Figure 1 shows that as the Moon moves from new to full, we see an increasing fraction of the lit portion, so the Moon's phase is said to be waxing. The opposite happens as it moves from full to new, when it is waning. When the Moon's position is exactly between full and new, it looks like a half-moon. However, as is apparent in Figure 1, we can see one quarter of its surface, so it is formally called the first quarter for a waxing Moon, and last quarter or third quarter for waning. In between the new and quarter phases, the Moon is a crescent. Between the quarter and full, the Moon is in a gibbous phase.

The Moon's rise and set times are linked to the phases. For example, the new moon is aligned toward the Sun, so it will rise and set with the Sun. The full moon is opposite the Sun, so it will rise at sunset, and set at sunrise. This allows basically continuous light on the Earth during this phase; for example, the "Harvest Moon" provides light to continue harvesting the crops near the autumnal equinox. In Figure 1, the person is standing at sunset, with the Sun on the west horizon. If the Moon is in the full phase, it will just be rising in the east. If the the Moon is in the first quarter phase, it is at its highest point (crossing the meridian) at this time of day. For the first quarter to appear on the east horizon, the person must be standing at noon, with the Sun overhead; and for the first quarter to appear on the west horizon, the person must be standing at midnight. So we see that the first quarter moon rises at noon, is highest at sunset, and sets at midnight.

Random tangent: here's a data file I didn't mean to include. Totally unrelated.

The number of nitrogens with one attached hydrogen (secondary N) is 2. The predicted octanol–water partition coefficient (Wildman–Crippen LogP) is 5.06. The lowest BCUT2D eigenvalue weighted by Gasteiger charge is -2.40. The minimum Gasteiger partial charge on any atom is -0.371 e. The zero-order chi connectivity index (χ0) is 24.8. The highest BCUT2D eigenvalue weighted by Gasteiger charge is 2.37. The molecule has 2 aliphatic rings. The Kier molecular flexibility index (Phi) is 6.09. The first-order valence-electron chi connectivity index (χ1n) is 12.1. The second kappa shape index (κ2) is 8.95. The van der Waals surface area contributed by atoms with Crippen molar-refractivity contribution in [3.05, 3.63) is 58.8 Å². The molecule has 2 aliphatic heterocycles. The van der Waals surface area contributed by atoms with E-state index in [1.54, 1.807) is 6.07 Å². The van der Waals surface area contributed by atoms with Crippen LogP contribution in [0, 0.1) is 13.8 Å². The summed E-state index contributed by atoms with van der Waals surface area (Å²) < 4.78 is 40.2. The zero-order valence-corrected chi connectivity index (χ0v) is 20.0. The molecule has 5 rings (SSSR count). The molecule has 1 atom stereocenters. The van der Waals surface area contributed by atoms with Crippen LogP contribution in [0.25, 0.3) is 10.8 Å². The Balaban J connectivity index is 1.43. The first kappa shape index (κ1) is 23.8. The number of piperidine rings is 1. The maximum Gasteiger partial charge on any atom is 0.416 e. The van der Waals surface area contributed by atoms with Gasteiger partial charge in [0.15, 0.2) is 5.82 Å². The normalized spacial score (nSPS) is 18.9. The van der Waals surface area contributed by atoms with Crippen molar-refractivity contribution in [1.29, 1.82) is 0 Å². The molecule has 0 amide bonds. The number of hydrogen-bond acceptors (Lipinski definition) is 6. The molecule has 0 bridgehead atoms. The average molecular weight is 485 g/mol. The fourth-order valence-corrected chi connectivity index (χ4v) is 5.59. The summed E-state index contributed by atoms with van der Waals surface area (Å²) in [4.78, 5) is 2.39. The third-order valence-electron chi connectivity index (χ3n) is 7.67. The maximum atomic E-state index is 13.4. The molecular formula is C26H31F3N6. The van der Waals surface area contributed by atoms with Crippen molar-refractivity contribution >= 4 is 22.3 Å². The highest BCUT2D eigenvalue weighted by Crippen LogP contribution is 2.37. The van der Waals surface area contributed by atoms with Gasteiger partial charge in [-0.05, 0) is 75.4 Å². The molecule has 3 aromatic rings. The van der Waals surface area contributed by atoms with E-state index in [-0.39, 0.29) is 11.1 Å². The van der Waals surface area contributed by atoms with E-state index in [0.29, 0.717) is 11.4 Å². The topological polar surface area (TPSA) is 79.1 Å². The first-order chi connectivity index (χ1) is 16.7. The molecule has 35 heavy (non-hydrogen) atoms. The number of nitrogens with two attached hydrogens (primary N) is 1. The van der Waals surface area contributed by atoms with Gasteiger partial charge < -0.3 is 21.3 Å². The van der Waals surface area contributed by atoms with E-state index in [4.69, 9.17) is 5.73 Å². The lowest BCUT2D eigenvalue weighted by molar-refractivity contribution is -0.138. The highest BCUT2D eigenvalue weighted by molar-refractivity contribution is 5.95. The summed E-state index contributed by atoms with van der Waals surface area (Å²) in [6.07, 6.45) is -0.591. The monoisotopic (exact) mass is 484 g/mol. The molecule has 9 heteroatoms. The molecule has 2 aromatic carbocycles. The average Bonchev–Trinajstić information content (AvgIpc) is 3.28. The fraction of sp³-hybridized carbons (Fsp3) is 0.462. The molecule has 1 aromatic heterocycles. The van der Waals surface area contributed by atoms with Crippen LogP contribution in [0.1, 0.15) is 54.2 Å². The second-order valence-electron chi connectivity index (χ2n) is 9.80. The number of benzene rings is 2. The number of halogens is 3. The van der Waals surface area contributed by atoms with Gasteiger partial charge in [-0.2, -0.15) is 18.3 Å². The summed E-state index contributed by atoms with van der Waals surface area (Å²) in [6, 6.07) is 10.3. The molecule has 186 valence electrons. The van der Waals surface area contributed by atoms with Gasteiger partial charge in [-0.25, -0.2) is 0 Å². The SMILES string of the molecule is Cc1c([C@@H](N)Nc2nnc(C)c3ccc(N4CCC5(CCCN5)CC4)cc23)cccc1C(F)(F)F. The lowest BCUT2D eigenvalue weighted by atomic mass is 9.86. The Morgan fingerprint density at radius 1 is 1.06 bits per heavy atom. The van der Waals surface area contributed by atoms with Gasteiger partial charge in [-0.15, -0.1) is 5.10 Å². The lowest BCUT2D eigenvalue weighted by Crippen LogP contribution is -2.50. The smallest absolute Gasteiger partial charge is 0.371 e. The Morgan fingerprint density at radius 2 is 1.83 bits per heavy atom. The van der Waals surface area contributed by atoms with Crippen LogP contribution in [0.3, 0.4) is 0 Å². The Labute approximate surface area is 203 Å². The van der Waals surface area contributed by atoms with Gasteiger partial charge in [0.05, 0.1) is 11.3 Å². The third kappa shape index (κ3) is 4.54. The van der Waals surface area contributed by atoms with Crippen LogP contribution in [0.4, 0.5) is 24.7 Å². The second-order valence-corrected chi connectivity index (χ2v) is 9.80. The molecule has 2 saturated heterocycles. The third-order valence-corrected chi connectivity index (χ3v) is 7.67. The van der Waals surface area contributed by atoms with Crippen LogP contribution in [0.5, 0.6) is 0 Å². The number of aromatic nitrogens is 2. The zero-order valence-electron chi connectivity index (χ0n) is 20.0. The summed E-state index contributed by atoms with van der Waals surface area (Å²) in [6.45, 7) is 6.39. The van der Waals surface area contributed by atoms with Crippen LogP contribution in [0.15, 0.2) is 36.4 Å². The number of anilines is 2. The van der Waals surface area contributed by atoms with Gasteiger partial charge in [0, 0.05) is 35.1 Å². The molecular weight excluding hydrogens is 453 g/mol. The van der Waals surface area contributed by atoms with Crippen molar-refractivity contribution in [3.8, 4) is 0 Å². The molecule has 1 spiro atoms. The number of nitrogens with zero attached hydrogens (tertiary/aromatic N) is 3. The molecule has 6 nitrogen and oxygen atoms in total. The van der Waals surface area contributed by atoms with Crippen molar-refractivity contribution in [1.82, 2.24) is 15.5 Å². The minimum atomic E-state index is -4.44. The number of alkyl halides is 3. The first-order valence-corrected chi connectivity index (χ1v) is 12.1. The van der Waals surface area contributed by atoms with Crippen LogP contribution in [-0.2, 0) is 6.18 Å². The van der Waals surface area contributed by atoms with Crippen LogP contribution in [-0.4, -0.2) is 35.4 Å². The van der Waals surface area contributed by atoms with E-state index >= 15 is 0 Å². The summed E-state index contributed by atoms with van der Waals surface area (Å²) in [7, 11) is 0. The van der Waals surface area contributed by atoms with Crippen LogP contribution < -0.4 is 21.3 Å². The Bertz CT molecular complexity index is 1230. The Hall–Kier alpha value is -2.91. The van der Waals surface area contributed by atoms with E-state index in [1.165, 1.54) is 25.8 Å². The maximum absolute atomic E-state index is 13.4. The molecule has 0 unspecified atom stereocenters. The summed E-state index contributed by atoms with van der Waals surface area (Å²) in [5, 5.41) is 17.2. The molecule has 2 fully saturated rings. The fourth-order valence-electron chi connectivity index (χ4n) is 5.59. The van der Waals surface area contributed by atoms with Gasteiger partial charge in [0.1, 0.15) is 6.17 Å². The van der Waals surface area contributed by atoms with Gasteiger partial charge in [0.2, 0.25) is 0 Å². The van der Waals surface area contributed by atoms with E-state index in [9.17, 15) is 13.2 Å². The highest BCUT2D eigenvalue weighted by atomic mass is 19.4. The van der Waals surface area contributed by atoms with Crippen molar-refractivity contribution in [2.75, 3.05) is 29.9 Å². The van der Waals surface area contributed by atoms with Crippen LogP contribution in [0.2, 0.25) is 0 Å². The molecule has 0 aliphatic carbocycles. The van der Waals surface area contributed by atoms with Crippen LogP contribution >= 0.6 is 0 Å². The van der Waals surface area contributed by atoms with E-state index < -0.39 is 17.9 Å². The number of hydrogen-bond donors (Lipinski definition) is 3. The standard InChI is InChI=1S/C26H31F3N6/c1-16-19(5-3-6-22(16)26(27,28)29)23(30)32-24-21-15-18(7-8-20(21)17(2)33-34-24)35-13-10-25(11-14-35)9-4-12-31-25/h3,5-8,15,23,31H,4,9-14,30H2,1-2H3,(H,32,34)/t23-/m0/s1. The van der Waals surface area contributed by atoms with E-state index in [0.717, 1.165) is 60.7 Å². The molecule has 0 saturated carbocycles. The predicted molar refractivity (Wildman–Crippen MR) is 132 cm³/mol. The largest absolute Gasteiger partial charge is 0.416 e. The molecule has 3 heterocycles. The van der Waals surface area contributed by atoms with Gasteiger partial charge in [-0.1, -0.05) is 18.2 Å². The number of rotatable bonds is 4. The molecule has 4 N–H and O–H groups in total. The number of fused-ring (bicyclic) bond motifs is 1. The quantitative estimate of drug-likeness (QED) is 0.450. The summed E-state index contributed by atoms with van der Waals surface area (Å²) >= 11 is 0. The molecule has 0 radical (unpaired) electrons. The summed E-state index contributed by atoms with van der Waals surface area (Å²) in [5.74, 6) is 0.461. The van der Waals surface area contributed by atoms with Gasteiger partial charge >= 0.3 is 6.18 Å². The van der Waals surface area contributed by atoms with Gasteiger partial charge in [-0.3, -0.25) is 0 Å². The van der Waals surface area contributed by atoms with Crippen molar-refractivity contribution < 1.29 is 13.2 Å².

Looking at Figure 1, you might expect that at every new moon, the Moon will actually block out the Sun. This does happen sometimes, resulting in a solar eclipse, but not at every new moon. The Moon’s orbit is tilted about 5º to the ecliptic, so usually the Moon passes above or below the Sun in the sky. Similarly at full Moon, the Moon usually passes above or below Earth’s shadow, avoiding a lunar eclipse. There are usually several eclipses per year, including both solar and lunar eclipses. However, the Moon's shadow on the earth is only a few miles wide, so it's difficult to be in exactly the right place, at the right time, to observe a solar eclipse.